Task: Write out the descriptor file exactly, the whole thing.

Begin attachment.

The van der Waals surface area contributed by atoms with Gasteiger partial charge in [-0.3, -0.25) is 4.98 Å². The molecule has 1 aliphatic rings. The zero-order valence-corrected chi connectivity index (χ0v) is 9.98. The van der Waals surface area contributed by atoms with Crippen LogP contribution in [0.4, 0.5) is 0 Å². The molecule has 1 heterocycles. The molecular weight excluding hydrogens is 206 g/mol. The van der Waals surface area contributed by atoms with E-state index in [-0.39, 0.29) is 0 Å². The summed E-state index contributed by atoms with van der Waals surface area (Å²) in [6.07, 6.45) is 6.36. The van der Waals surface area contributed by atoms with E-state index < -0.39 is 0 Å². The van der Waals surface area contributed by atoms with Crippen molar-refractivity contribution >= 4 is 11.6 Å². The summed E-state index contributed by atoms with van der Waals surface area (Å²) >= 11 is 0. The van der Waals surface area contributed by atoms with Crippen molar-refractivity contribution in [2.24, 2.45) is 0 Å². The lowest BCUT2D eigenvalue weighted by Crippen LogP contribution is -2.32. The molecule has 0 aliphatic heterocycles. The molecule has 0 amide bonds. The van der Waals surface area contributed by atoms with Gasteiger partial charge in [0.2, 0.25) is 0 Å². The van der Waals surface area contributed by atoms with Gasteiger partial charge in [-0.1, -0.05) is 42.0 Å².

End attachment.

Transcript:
The van der Waals surface area contributed by atoms with Gasteiger partial charge in [-0.3, -0.25) is 4.98 Å². The molecule has 1 aliphatic rings. The zero-order valence-corrected chi connectivity index (χ0v) is 9.98. The van der Waals surface area contributed by atoms with Crippen LogP contribution in [0.4, 0.5) is 0 Å². The molecule has 1 heterocycles. The molecular weight excluding hydrogens is 206 g/mol. The van der Waals surface area contributed by atoms with E-state index in [-0.39, 0.29) is 0 Å². The summed E-state index contributed by atoms with van der Waals surface area (Å²) in [6.07, 6.45) is 6.36. The van der Waals surface area contributed by atoms with E-state index < -0.39 is 0 Å². The van der Waals surface area contributed by atoms with Crippen molar-refractivity contribution >= 4 is 11.6 Å². The summed E-state index contributed by atoms with van der Waals surface area (Å²) >= 11 is 0. The van der Waals surface area contributed by atoms with Crippen molar-refractivity contribution in [2.24, 2.45) is 0 Å². The lowest BCUT2D eigenvalue weighted by Crippen LogP contribution is -2.32. The molecule has 0 aliphatic heterocycles. The molecule has 0 amide bonds. The van der Waals surface area contributed by atoms with Gasteiger partial charge in [0.2, 0.25) is 0 Å². The van der Waals surface area contributed by atoms with Gasteiger partial charge in [-0.1, -0.05) is 42.0 Å².